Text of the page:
There can’t have been many England warm-up games that have generated quite so much interest as their encounter in Alice Springs this week.
The opposition might have only been Cricket Australia’s Chairman’s XI, but following their 381-run defeat at the Gabba, and Jonathan Trott’s well-documented departure, all eyes were on England in the unlikely setting of Oz’s unforgiving Outback.
With the temperature reaching highs of 39 degrees, the heat was on England’s second string in more ways than one, as the likes of Steven Finn, Boyd Rankin and Gary Ballance attempted to stake their claims for a start in the second Test, while first team regulars Joe Root and Matt Prior attempted to play themselves back into some form.
Sadly for rested skipper Alistair Cook, only Balance offered any positivity with the bat as the match petered out into a draw, while a late wicket for Rankin proved the only impact of note from any of England’s misfiring quicks. Instead it was left to spin duo Graeme Swann and Monty Panesar, who shared seven wickets.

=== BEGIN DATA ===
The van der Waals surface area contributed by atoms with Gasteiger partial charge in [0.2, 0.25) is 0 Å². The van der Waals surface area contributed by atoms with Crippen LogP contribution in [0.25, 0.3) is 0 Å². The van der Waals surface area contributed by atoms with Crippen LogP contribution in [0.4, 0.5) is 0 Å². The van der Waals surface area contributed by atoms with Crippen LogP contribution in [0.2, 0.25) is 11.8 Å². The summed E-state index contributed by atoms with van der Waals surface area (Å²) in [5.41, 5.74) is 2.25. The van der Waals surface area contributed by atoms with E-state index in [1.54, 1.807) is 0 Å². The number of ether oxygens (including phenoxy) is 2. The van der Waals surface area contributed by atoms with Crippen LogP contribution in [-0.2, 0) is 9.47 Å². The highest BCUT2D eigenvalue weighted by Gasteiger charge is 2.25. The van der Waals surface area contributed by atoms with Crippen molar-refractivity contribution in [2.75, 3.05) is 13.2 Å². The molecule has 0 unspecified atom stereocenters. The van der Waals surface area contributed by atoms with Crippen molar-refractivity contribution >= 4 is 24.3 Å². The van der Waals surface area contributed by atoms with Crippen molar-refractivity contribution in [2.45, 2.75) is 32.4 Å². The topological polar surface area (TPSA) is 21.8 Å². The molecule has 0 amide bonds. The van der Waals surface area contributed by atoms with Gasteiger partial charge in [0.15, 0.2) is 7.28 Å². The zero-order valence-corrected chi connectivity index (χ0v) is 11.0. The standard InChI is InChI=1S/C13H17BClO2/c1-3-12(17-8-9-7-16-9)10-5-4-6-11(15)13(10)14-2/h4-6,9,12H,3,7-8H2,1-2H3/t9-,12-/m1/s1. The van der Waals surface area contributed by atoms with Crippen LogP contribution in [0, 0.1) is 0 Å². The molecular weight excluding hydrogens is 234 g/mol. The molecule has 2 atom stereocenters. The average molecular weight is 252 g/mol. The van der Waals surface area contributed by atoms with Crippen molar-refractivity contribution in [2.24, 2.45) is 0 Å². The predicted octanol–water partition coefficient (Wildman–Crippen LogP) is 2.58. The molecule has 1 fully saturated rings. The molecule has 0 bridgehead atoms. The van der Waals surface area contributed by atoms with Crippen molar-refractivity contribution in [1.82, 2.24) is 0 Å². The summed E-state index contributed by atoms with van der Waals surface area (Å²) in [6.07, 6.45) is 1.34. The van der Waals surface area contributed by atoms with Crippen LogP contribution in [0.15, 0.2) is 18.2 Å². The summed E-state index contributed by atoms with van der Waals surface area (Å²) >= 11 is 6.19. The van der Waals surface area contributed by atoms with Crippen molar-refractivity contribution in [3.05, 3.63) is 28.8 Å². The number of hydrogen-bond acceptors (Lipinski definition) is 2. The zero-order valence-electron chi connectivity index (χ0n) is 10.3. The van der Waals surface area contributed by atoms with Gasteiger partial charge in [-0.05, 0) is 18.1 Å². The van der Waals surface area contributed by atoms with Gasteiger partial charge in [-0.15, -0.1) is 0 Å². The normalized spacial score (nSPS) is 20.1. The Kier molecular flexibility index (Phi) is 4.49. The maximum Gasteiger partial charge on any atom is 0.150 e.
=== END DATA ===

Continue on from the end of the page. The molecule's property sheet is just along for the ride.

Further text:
So while Balance’s knock of 54 in England’s first innings of 212-7 put him at the front of the queue to bolster the tourists’ batting line-up in the absence of Trott, Root’s disappointing performance as opener (22 and 1) suggested he may not be ready to inherit the number three spot, while Prior’s latest failure with the bat (19) showed that England’s batsmen could also do with more time at the crease before heading to Adelaide.
Ironically, with Finn, Boyd and all-rounder Ben Stokes failing to strengthen their case, England’s one shining light with the cherry emanated from the rubble of Brisbane, where Tim Bresnan stayed behind with the Performance squad to register figures of 4-31 against a Queensland XI.
Playing his first game since a stress fracture of the back at the end of the summer’s Ashes series in England, Bresnan also managed 57 not out with the bat in the first innings, and bowled some textbook death bowling to ensure the hosts weren’t able to see off England’s youngsters as the game ended drawn.
Although Adelaide was initially expected to come too soon for the Yorkshire man to make a return, his confident performance may yet persuade the England selectors to take a punt earlier than anticipated, given their desperation to get a dependable, steady-headed and popular figure back in the side as soon as possible. England are now 5/4 to retain the Ashes, with Australia 4/7 to reclaim the urn following a seven-year drought.
All Odds and Markets are correct as of the date of publishing.